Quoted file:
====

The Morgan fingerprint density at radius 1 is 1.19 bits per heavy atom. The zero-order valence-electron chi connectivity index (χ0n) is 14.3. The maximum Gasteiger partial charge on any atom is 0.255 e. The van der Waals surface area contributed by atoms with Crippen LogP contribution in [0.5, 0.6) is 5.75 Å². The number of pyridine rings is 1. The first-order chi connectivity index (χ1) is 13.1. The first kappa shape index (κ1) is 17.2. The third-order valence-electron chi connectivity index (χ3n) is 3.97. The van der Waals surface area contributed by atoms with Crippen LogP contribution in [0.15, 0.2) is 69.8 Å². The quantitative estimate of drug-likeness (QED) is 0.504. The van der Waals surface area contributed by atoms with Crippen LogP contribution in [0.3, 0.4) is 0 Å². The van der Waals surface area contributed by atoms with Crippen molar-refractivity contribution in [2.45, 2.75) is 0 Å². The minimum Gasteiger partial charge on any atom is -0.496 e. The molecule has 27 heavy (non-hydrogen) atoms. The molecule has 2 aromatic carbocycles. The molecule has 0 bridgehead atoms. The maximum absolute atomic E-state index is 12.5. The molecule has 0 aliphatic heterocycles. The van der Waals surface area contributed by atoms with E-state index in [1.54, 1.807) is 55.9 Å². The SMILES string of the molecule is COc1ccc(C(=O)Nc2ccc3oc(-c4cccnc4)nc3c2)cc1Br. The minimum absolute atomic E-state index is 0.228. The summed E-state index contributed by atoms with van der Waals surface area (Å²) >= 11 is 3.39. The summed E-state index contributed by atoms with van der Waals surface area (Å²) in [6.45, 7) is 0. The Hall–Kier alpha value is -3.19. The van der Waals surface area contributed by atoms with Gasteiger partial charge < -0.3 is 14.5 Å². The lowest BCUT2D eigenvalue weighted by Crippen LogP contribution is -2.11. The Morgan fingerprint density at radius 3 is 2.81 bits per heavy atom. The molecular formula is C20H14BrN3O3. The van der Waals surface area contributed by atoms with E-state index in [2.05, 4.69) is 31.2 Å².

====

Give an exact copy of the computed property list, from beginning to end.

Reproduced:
The Morgan fingerprint density at radius 1 is 1.19 bits per heavy atom. The zero-order valence-electron chi connectivity index (χ0n) is 14.3. The maximum Gasteiger partial charge on any atom is 0.255 e. The van der Waals surface area contributed by atoms with Crippen LogP contribution in [0.5, 0.6) is 5.75 Å². The number of pyridine rings is 1. The first-order chi connectivity index (χ1) is 13.1. The first kappa shape index (κ1) is 17.2. The third-order valence-electron chi connectivity index (χ3n) is 3.97. The van der Waals surface area contributed by atoms with Crippen LogP contribution in [0.15, 0.2) is 69.8 Å². The quantitative estimate of drug-likeness (QED) is 0.504. The van der Waals surface area contributed by atoms with Crippen LogP contribution in [0.3, 0.4) is 0 Å². The van der Waals surface area contributed by atoms with Crippen molar-refractivity contribution in [2.45, 2.75) is 0 Å². The minimum Gasteiger partial charge on any atom is -0.496 e. The molecule has 27 heavy (non-hydrogen) atoms. The molecule has 2 aromatic carbocycles. The molecule has 0 bridgehead atoms. The maximum absolute atomic E-state index is 12.5. The molecule has 0 aliphatic heterocycles. The van der Waals surface area contributed by atoms with E-state index in [1.54, 1.807) is 55.9 Å². The SMILES string of the molecule is COc1ccc(C(=O)Nc2ccc3oc(-c4cccnc4)nc3c2)cc1Br. The minimum absolute atomic E-state index is 0.228. The summed E-state index contributed by atoms with van der Waals surface area (Å²) >= 11 is 3.39. The summed E-state index contributed by atoms with van der Waals surface area (Å²) in [6.45, 7) is 0. The Hall–Kier alpha value is -3.19. The van der Waals surface area contributed by atoms with Gasteiger partial charge < -0.3 is 14.5 Å². The lowest BCUT2D eigenvalue weighted by Crippen LogP contribution is -2.11. The Morgan fingerprint density at radius 3 is 2.81 bits per heavy atom. The molecular formula is C20H14BrN3O3. The van der Waals surface area contributed by atoms with E-state index in [2.05, 4.69) is 31.2 Å².